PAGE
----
Slavery and the national anthem: The surprising history behind Colin Kaepernick’s protest
“I cannot stand and sing the anthem. I cannot salute the flag. I know that I am a black man in a white world.”
That’s not Colin Kaepernick, the San Francisco 49ers quarterback whose refusal to stand during the national anthem has invited criticism from all corners of the sports world.
That’s Jackie Robinson, beloved baseball pioneer and civil rights activist, writing in his 1972 autobiography, “I Never Had It Made.”
After Kaepernick was spotted sitting during the anthem preceding last Friday’s NFL preseason game, the struggling quarterback said he would not stand “to show pride in a flag for a country that oppresses black people and people of color.”
It’s hard not to notice their words are almost perfectly aligned. But it shouldn’t be a surprise when you consider some historical context, namely, that the anthem actually contains a reference to slavery and Kaepernick is far from the first athlete to question its scope.
The national anthem’s forgotten lyrics
“The Star-Spangled Banner” was written by Francis Scott Key in 1814 about the American victory at the Battle of Fort McHenry. We only sing the first verse, but Key penned three more. This is the third verse:
And where is that band who so vauntingly swore,
That the havoc of war and the battle’s confusion
A home and a Country should leave us no more?
Their blood has wash’d out their foul footstep’s pollution.
No refuge could save the hireling and slave
From the terror of flight or the gloom of the grave,
And the star-spangled banner in triumph doth wave
O’er the land of the free and the home of the brave.
The mere mention of “slave” is not entirely remarkable; slavery was alive and well in the United States in 1814. Key himself owned slaves, was an anti-abolitionist and once called his African brethren “a distinct and inferior race of people.”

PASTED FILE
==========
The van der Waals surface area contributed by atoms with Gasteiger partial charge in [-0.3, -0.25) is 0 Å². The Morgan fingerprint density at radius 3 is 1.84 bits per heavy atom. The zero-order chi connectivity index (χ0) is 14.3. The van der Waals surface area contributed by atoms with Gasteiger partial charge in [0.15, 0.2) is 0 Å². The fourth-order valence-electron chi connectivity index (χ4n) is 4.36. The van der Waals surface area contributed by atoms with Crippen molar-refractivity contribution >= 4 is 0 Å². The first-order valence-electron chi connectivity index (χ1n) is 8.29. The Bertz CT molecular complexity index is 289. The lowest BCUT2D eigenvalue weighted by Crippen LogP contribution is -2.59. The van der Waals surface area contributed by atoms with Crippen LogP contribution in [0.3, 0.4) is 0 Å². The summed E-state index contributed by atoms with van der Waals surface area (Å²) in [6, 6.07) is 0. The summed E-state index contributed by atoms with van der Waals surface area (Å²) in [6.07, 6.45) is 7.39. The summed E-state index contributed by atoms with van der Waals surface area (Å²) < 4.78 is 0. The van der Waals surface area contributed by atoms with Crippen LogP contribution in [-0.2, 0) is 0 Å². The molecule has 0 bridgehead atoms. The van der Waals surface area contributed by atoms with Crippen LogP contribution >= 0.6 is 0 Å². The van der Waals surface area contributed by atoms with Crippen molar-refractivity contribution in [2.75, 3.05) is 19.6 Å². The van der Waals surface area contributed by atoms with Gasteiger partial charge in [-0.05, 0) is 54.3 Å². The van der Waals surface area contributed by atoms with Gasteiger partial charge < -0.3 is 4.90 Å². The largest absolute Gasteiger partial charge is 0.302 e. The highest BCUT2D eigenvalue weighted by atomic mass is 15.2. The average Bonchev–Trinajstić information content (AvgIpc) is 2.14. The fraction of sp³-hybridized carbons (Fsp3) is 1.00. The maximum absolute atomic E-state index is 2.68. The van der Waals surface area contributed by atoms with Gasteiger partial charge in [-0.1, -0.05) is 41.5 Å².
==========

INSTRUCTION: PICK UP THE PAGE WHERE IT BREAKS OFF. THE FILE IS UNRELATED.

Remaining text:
Some interpretations of these lyrics contend Key was in fact taking pleasure in the deaths of freed black slaves who had decided to fight with the British against the United States.
In order to bolster their numbers, British forces offered slaves their freedom in British territories if they would join their cause during the war. These black recruits formed the Colonial Marines, and were looked down upon by people like Key who saw their actions as treasonous.
As an anthem, “The Star-Spangled Banner” has never been a unanimous fit. Since it was officially designated as the national anthem in 1931, Americans have debated its suitability of its militaristic lyrics and difficult tune. (Some have offered up “God Bless America” and “America the Beautiful” are as alternatives.)
Athletes and the American ritual
The American ritual of the national anthem has always been a crucible for patriotism and protest. It presents a particularly fraught dynamic for sports stars, since sports events are often so closely tied with the rhetoric of American pride. When a highly visible opinion comes up against a highly visible symbol, the result is always incendiary.
Around the same time, Jackie Robinson was using his achievements to advance civil rights causes, two American Olympic runners, Tommie Smith and John Carlos raised their fists in a black power salute during a medal ceremony at the 1968 Olympics in Mexico City as the anthem was playing.
The result was iconic. The reaction was ugly. Racial slurs were hurled at the pair and an article in Time called it a “public display of petulance.”
Today, similar criticisms have been leveled against Kaepernick, a biracial Super Bowl quarterback who was raised by white adoptive parents and made $13 million in 2014. He was called “spoiled.” He was called far worse in his Twitter mentions.
It’s a lot of ire for a gesture with a strong historical and rhetorical precedent.
One doesn’t even need to dip into iconic moments in history to follow the trend.
Former Cleveland Cavaliers player Dion Waiters refused to be on the court for the anthem in 2014. And Denver Nuggets player Mahmoud Abdul-Rauf courted criticism after he deliberately sat during the anthem in 1996.
In fact, Kaepernick didn’t stand for the first two preseason games of this year prior to Friday’s display. He wasn’t in uniform, so no one noticed. Or if they did, they didn’t care.